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Pediatrics. 2004 Dec;114(6):1584-90.

Declining diagnosis of birth asphyxia in California: 1991-2000.

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Department of Neurology, University of California, San Francisco, Box 0136, 500 Parnassus Ave, Room 411, San Francisco, CA 94143-0136, USA.



Birth asphyxia is recognized as an important cause of neonatal morbidity and mortality. Whether advances in perinatal care have altered the incidence of birth asphyxia is unknown. We determined the incidence of birth asphyxia diagnoses made over a 10-year period in California.


In a population-based retrospective cohort study of 5,364,663 live births, we determined the incidence and case fatality of birth asphyxia between 1991 and 2000. Using a statewide administrative hospital discharge database, we identified all newborn admissions that generated a diagnosis of birth asphyxia (International Classification of Diseases, Ninth Revision, Clinical Modification codes 768.5, 768.6, or 768.9) or a diagnosis that overlaps with birth asphyxia, such as congenital encephalopathy or fetal distress. We determined incidence and in-hospital case fatality rates adjusted for birth weight and demographic characteristics and stratified by associated perinatal complications.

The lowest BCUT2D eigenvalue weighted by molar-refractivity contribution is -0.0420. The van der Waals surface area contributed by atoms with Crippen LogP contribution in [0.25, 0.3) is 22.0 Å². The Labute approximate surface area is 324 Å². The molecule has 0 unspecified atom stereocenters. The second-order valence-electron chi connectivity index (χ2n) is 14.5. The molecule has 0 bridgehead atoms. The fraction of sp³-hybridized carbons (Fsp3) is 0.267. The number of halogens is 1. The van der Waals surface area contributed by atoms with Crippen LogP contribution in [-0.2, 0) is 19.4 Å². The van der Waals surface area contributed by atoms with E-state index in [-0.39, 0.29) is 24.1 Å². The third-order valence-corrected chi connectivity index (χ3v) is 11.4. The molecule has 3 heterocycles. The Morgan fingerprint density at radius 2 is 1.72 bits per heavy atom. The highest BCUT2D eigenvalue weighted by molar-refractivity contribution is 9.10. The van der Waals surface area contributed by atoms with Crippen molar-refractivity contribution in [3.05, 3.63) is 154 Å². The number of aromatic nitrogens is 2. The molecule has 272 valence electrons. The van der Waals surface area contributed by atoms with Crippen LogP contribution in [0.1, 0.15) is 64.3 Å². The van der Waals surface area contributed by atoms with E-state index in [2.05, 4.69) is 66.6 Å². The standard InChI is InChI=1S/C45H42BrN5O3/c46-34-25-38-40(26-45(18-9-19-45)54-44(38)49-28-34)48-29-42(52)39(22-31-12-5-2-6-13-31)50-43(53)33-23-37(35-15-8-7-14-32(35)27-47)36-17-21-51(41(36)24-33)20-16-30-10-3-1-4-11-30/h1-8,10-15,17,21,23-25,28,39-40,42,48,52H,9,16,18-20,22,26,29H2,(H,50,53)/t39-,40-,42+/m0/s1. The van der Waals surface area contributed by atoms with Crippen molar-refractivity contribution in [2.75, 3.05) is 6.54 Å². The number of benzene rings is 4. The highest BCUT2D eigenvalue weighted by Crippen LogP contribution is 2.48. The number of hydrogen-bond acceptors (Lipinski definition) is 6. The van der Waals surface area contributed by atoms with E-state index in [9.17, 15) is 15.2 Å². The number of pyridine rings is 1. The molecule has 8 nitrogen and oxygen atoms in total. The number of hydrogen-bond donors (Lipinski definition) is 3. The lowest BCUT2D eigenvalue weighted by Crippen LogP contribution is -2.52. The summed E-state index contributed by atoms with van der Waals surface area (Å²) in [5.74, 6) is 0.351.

The 24 330 newborns who received a diagnosis of birth asphyxia yielded a population incidence of 4.5 per 1000 live births. Black ethnicity (relative risk [RR]: 1.3; 95% confidence interval [CI]: 1.2-1.3), male gender (RR: 1.2; 95% CI: 1.1-1.2), and low socioeconomic status (RR: 1.2; 95% CI: 1.1-1.2) all were associated with increased risk. The diagnosis of birth asphyxia decreased by 91% from 14.8 to 1.3 per 1000 live births during the study years. This decrease could not be explained by an increased diagnosis of overlapping conditions. Overall case fatality was 4%, and the majority of deaths in infants >2000 g occurred in the presence of congenital anomalies, cord abnormalities, or maternal hemorrhage. In newborns <2000 g, case fatality was highest in the presence of chorioamnionitis (48%).


The diagnosis of birth asphyxia has decreased dramatically in recent years. The factors that are responsible for this decline are unclear and deserve additional investigation.

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